the mantle of critiquing empire, imperial cultures and knowledge from
thinkers like Du Bois, Fanon, Csaire, and Cabral. And it was born in
and largely for humanities departments. It offered a critique of certain
trends within the humanities, forming an oppositional stance against
the traditional humanities that challenged intellectual conventions in
literary studies. It took the spirit and content of anticolonial critique to
the academy, picking apart the humanities and showing how it embod-
ied the imperial episteme (Gandhi 1998: 42). And even though it began
as heterodoxy within the North American humanities faculties, by the
1990s postcolonial studies had become an identifiable and widely
popular trend within those same faculties (Brennan 2014: 89). In 1995,
Russell Jacoby wrote that the term postcolonial had become the
latest catchall term to dazzle the academic mind (Jacoby 1995). By the
end of the decade, Gandhi (1998: viii) noticed that postcolonial thought
had taken its place with theories such as poststructuralism, psycho-
analysis and feminism as a major critical discourse in the humanities.
Indeed, since then, postcolonial thought has spread to various parts of
the humanities, converging with and animating trends like decolonial
thinking in philosophy and facilitating critiques of Eurocentric history
(Dussel 2008; Mignolo 2000; Mignolo 2009; Santos 2014). Its presence
can be found in fields all over the humanities, from cultural studies to
linguistics and rhetoric, and even science studies, legal studies, history,
and education (Andreotti 2011; Darian-Smith and Fitzpatrick 1999;
Harding 1992; Harding 1998; Loomba et al. 2006).
But what about social science and sociology in particular? On the one
hand, it is the case that postcolonial thought has recently exerted some
influence on sociology in Europe and elsewhere in the world (Bhambra
2007a, 2010; Gutirrez Rodrguez, Boatc, and Costa 2010; Kempel and
Mawani 2009).10 And surely, certain postcolonial themes can be said to
have emerged in disciplinary sociology. As we will see, for instance, world-
systems theory within sociology can be said to be sociologys best answer to
postcolonial thought. Critical race theory in sociology, too, shares ground
with postcolonial thought (Weiner 2012; Winant 2004). Furthermore, we
must not forget that one of the thinkers of the first wave of postcolonial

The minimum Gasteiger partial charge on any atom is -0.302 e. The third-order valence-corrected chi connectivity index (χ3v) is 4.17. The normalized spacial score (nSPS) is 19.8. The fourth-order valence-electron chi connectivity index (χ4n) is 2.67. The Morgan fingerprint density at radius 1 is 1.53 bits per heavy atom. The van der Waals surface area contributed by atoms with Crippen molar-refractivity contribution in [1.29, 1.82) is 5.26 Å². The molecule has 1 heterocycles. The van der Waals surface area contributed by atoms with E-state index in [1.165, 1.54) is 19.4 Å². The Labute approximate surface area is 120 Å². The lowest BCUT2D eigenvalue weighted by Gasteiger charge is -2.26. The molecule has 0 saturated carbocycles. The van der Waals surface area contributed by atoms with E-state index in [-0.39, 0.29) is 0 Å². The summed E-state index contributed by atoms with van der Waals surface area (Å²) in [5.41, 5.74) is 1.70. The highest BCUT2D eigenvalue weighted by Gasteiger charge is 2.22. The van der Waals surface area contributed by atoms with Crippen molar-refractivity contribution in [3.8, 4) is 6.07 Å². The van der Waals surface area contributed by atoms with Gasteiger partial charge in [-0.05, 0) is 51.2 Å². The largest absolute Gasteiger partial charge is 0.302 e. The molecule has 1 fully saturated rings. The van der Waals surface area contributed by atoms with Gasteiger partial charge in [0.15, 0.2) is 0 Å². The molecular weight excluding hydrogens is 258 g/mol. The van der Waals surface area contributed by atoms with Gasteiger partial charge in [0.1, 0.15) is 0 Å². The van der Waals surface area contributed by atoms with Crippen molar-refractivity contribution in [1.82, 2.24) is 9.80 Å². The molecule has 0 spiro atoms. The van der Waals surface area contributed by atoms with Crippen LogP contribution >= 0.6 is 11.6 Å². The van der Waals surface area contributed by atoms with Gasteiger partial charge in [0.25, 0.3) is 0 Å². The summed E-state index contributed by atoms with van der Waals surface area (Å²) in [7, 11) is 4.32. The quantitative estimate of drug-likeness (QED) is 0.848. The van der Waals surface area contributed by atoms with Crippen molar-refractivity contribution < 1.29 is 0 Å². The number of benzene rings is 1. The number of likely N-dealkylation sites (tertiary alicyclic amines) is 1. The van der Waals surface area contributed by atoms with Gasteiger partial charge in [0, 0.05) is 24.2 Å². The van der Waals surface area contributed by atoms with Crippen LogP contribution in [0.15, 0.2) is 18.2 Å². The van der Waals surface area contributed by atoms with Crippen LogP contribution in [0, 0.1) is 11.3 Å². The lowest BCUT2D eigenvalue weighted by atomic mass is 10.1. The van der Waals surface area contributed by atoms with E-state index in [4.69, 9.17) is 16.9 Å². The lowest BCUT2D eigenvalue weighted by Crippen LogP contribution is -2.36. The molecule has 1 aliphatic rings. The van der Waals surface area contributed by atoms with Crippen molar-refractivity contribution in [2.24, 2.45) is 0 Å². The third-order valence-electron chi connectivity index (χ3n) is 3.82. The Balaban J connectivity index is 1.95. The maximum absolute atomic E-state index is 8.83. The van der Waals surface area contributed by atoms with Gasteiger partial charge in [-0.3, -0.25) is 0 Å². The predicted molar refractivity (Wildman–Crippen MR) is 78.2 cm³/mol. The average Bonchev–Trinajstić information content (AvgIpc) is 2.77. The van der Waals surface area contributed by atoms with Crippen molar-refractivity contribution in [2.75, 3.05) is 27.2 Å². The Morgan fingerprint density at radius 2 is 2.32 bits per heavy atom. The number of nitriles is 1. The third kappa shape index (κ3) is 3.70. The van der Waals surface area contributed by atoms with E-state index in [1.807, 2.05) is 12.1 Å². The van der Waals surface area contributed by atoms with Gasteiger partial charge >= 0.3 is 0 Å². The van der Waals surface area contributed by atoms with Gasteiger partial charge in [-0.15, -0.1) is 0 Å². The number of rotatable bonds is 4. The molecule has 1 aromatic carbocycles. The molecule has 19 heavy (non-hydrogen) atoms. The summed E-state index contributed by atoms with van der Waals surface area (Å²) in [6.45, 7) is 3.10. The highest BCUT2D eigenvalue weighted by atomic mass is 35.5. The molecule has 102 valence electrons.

In t roduc t ion [11]


thought, W.E. B.Du Bois, was a sociologist by name, methods, and insti-
tutional affiliation.
Still, these exceptions are just that:exceptions. For the most part, soci-
ology and especially sociology in North America has yet to directly engage
the sort of postcolonial thought that has had such a profound influence in
the humanities. The NewYork Times was not incorrect when observing, in
2000:Surprisingly, the primary home for postcolonial studies [has not
been] political science, but literature (Hedges 2000). Postcolonial think-
ers are not cited as highly in mainstream social science journals as they
are in humanities journalswhen they are cited at all. There are few if
any panels at major sociology conferences on postcolonial theory; few if
any courses in postcolonial studies and no job lines (Go 2013b). There is
a sense in which even popular culture has paid attention to postcolonial
thought more than conventional social science: The NewYork Times has
referred to Homi Bhabha more times than the American Sociological Review
(Go 2013b:2627). And although some admit that Du Bois belongs in the
sociological canon, few, if any, sociologists put Fanon, Csaire, Cabral, or
C.L .R. James into the canon; nor do social theory textbooks. The sociolo-
gist Steven Seidman noted in the 1990s that [Edward] Said has had, sad
to say, little influence in sociology (1996:315). This is true today, and it is
more general than just the occlusion of EdwardSaid.
The case of W.E. B.Du Bois both complicates and yet affirms our story.
As we will see in later chapters, Du Bois was among the vanguard of the
first wave of postcolonial thinkers. His work shared and in some cases pre-
figured the themes of the other postcolonial writers, emphasizing empire
and colonialism as foundational for modernity and theorizing imperial
racism and knowledge. And like the other first-wavers, he was an active
anticolonialist, as noted above. Yet Du Bois was also a card-carrying soci-
ologist. He was a professor of sociology, history, and economics at Atlanta
University. And the American Sociological Association has named a schol-
arly award after him. Should he be taken as evidence that sociology has
been open to postcolonial thought?
The problem is that Du Bois is the exception that proves the rule. His